FRANCE is among the countries making progress in developing a GDF. The French national radioactive waste management agency, Andra, submitted a construction licence application in January for its Cigéo project (Industrial Centre for Geological Disposal).
This is a GDF for radioactive waste to be built at a site straddling the Meuse and Haute-Marne districts in the north east of the country. The facility will dispose of highly radioactive, long-lived waste produced by France’s nuclear facilities. Andra has said this “crucial step” follows more than 25 years of research work.
The Cigéo project – which is similar to GDFs under construction or under consideration worldwide – aims to protect people and the environment from the danger posed by radioactive waste by disposing of it deep underground, which isolates the waste from the surface by housing it in suitable rock, which provides containment.
Andra has said that deep disposal meets the “ethical responsibility” of not passing on to future generations the responsibility for waste created now. The developer added: “We are demonstrating our responsibility to future generations, especially against the background of uncertainty in our society, to make sure that we do not leave them with the burden of the radioactive waste that we have produced.”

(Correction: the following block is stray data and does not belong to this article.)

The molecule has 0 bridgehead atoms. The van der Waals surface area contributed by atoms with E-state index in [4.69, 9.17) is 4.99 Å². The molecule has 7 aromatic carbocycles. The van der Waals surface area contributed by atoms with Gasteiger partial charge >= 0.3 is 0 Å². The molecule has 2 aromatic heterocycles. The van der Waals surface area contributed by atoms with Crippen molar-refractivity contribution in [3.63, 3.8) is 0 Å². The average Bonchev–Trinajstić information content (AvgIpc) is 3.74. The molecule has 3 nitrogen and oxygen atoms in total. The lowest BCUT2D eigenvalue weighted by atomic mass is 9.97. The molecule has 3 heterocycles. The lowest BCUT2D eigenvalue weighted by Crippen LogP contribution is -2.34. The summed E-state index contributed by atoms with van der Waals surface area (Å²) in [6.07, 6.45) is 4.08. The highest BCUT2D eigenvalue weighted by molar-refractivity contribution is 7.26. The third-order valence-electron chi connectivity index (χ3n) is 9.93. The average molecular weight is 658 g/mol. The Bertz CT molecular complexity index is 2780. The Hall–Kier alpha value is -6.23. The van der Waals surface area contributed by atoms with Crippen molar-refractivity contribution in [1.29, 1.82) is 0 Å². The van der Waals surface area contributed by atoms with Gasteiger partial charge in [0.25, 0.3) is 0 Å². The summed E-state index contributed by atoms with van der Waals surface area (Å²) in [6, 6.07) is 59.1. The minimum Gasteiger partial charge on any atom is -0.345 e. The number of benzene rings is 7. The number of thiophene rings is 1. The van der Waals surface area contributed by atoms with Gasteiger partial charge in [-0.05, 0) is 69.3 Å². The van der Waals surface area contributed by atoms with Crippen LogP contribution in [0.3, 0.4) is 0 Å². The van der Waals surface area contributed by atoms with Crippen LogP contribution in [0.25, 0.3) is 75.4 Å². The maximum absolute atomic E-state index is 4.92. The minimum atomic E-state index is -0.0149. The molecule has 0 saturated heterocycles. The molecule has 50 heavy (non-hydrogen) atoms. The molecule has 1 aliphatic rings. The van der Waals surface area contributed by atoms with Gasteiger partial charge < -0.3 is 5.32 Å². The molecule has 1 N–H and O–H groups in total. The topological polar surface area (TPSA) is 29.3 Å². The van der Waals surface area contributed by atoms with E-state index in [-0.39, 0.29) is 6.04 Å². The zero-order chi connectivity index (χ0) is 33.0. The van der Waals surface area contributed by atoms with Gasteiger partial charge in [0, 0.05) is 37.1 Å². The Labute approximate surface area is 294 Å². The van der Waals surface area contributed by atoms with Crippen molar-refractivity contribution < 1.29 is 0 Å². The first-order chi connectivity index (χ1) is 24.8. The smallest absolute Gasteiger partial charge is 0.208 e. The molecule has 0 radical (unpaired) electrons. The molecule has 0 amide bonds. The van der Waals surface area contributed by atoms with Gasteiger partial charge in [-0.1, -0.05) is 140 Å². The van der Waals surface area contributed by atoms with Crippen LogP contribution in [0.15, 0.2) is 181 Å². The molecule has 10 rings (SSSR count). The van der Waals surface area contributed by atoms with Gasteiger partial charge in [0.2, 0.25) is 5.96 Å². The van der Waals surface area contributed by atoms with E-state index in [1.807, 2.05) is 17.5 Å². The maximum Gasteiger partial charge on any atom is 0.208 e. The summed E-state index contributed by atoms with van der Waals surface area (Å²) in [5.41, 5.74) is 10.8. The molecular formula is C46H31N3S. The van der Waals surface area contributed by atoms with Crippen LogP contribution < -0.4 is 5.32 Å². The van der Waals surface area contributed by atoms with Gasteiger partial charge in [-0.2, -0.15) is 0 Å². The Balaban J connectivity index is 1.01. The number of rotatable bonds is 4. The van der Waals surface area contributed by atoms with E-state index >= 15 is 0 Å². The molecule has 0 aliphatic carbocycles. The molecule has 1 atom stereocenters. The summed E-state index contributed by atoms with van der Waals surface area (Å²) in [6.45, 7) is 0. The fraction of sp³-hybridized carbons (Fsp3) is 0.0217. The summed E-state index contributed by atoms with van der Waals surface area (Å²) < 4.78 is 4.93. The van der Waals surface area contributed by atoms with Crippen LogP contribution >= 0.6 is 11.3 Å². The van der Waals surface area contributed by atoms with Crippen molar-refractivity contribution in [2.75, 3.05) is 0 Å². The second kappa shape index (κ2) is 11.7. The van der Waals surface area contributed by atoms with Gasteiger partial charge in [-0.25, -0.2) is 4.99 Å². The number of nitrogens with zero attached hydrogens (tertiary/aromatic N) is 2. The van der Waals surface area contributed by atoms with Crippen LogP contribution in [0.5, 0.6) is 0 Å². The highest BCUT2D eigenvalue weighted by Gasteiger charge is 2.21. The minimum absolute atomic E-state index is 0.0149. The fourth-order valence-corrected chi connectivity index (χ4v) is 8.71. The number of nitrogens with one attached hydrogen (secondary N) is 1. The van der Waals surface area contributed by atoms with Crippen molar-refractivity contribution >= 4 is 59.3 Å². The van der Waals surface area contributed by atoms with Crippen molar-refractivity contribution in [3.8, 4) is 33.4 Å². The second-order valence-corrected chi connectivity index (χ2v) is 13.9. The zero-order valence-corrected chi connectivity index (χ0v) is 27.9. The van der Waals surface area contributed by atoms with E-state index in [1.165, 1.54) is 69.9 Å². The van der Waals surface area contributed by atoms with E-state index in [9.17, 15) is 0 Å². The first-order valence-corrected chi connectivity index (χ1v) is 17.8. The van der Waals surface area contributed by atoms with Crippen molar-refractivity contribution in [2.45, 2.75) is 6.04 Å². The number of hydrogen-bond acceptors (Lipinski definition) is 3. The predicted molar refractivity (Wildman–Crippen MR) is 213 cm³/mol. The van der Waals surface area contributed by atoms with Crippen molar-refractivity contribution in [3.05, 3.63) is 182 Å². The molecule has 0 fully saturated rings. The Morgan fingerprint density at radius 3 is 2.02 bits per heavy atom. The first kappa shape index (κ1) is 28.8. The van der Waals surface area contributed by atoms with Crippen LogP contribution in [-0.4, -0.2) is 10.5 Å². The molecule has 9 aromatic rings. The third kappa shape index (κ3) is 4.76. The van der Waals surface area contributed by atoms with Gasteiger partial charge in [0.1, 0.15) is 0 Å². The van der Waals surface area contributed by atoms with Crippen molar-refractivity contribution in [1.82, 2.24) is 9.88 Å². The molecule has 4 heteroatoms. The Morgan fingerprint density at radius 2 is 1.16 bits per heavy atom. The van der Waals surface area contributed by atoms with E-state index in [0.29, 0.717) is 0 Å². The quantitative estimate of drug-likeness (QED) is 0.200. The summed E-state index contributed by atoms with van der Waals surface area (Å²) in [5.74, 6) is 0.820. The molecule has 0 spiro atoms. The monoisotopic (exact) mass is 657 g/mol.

The French parliament embraced the principle of deep geological disposal more than 10 years ago, believing it to be the safest solution for radioactive waste. France is not alone in opting for deep geological disposal – this is the favoured option across Europe, internationally and in the UK.
Like Nuclear Waste Services (NWS), the GDF developer in the UK, French agency Andra, is committed to an active, joint construction process with the community. This approach involves ongoing discussion with the planned GDF’s neighbours, as well as a consultation with the region’s stakeholders.
Andra has said Cigéo represents an opportunity for the host region, particularly in terms of employment – even before construction begins, jobs will be created by site preparation and preliminary development. The GDF’s construction will require up to 2,000 people over five years. The workforce will stabilise at around 600 people during site operation. Cigéo will also generate indirect jobs for more than a century.
Andra is also involved in training young people through partnership agreements with the Universities of Lorraine and Champagne-Ardenne, as well as local vocational colleges. The agency also welcomes students for work-study programmes and internships, and supports doctoral theses on subjects related to its activities.
Dr Simon Norris, NWS Principal Research Manager, said: “NWS and Andra have worked together for decades. Such international collaboration ensures effective knowledge exchange, the sharing of ideas and experiences, and is very cost-effective and time-efficient. NWS is very interested to further its understanding of the suitability of the rocks present in Mid Copeland to host the UK’s GDF – this is an essential part of the siting process alongside community willingness to participate. Drawing on international experience will be a key input to this process.”